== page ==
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Sweden's Social Democrats reclaim power, as far right gains

Update: September, 15/2014 - 10:27

STOCKHOLM – A left-leaning coalition led by Sweden's opposition Social Democrats defeated the incumbent centre-right government in Sunday's general election, while the far right was headed for historic gains.

The anti-immigrant Sweden Democrats more than doubled their votes, to 12.9 per cent, becoming the Nordic country's third-largest party and striving for a role as "absolute kingmaker" in the legislature.

The election set the stage for a bid by the Social Democrats' leader Stefan Loefven to form a coalition government with the Greens and the former communist Left Party.

"I am ready to start exploring possibilities to form a new government for Sweden," the 57-year-old former trade unionist told jubilant supporters in Stockholm when his win was confirmed.

With 99.9 per cent of all districts counted, the red-green coalition had garnered a total of 43.7 per cent of the vote.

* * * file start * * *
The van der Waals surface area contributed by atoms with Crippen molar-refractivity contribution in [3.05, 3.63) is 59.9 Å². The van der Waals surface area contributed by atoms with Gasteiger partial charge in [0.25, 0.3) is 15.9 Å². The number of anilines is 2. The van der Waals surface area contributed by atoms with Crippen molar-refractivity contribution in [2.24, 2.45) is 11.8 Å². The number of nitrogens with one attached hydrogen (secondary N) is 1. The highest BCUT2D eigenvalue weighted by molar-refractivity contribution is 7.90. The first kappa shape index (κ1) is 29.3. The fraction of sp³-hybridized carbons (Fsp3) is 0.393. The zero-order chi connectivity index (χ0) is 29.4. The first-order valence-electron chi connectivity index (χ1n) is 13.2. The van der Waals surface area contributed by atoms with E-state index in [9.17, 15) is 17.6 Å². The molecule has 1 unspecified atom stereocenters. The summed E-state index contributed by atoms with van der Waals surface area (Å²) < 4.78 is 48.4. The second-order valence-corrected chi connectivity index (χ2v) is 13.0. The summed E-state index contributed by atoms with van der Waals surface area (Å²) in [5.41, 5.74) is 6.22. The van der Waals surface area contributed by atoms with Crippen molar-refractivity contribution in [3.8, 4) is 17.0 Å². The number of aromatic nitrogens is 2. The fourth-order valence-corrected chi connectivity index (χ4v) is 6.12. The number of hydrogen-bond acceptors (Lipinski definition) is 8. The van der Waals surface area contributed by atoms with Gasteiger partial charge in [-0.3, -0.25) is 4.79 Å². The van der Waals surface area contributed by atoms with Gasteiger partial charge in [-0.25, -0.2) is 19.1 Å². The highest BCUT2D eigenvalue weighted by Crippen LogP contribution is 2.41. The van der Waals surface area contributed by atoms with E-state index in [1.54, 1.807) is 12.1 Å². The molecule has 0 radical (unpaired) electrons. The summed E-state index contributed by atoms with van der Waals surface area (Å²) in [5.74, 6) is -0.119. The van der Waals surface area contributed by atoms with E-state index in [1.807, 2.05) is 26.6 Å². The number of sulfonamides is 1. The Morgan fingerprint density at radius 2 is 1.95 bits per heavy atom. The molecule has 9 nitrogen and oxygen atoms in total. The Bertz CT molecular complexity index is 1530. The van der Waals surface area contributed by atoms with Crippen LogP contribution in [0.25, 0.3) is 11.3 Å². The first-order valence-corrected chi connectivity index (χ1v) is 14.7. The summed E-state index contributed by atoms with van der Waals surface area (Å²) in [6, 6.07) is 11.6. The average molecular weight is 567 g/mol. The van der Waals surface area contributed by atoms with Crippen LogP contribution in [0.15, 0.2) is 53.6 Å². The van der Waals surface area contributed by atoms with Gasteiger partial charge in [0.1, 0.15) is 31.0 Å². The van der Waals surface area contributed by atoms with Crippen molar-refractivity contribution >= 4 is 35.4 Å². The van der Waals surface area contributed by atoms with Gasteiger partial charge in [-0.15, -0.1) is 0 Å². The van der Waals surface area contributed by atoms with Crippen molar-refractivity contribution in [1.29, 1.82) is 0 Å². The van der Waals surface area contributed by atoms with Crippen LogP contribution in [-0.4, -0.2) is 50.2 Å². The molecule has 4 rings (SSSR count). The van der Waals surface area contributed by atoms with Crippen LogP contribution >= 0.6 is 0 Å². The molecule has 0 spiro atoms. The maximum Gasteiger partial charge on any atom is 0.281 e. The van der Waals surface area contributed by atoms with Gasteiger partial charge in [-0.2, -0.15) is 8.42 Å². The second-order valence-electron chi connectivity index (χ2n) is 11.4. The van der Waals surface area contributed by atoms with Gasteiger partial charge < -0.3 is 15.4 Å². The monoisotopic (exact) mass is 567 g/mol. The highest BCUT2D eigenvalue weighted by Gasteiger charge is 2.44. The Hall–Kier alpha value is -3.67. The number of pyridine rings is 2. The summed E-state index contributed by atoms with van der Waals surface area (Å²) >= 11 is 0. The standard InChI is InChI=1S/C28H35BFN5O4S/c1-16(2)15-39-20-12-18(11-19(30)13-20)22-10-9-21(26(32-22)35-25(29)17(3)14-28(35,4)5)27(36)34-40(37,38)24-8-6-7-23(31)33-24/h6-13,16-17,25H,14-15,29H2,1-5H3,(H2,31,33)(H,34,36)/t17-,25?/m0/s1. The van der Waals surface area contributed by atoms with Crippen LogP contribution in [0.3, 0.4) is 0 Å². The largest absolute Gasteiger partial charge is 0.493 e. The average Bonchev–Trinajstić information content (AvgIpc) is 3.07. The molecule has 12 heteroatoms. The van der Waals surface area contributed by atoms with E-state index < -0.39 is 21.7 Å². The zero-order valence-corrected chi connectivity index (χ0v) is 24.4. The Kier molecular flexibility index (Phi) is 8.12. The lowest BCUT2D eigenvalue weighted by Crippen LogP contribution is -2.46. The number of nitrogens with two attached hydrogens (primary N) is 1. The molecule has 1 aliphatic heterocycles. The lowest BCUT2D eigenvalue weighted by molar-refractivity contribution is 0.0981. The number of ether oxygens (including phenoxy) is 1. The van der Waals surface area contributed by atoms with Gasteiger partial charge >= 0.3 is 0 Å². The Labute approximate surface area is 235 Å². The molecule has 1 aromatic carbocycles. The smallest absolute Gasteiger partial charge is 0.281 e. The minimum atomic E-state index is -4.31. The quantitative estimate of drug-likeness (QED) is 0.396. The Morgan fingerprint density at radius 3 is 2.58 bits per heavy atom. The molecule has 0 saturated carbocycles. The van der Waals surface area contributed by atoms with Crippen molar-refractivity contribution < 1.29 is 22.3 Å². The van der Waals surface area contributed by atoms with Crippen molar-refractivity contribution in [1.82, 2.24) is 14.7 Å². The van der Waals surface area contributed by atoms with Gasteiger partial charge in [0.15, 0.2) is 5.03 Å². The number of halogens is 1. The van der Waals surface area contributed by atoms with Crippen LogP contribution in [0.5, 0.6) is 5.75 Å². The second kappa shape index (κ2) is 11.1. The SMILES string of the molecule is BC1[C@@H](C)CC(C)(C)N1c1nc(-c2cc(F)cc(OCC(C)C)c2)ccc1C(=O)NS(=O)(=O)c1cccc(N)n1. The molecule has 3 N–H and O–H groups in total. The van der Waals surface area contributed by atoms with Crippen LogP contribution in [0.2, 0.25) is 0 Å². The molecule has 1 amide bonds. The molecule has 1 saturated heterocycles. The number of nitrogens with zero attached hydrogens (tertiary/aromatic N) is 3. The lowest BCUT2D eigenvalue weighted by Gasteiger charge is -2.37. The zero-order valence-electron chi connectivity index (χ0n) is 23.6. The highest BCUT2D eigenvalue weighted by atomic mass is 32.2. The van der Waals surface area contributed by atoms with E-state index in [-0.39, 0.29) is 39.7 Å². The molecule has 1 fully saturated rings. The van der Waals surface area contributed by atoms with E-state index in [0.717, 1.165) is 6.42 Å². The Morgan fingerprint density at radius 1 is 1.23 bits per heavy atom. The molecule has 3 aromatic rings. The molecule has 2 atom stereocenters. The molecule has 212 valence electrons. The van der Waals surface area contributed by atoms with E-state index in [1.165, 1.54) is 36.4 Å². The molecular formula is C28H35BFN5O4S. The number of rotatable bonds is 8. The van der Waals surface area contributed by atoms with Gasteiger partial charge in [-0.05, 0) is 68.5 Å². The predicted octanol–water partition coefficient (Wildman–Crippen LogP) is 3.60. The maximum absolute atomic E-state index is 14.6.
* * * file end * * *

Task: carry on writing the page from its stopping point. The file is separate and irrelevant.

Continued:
This compared with 39.3 per cent for the four-party conservative-liberal Alliance led by incumbent Prime Minister Fredrik Reinfeldt.

'We didn't make it'

Reinfeldt, prime minister for the past eight years, conceded defeat late Sunday with the vote counting almost complete.

"We didn't make it," the 49-year-old leader of the Moderates party told supporters in Stockholm, adding he would hand in his resignation Monday.

His challenger Loefven ran on a pledge to narrow a growing income gap, which has worried many in traditionally egalitarian Sweden, while also vowing to improve the schools and invest more on infrastructure.

"The Swedish people have turned their backs on tax cuts and privatisations as the solutions to all social problems," Loefven told his supporters Sunday after his victory was confirmed.

While he was ahead in the polls throughout the campaign, he had warned against complacency, and on the eve of the election admitted that the Sweden Democrats could end up in a pivotal position in the new parliament.

The far-right Sweden Democrats were a virtual non-entity less than a decade ago, and only entered parliament in the 2010 election, winning 5.7 per cent of the vote and 20 seats in the 349-seat legislature.

Sunday's result, which will more than double their presence in the parliament to 49 seats, is a major triumph for its leader, 35-year-old Jimmie Aakesson.—AFP

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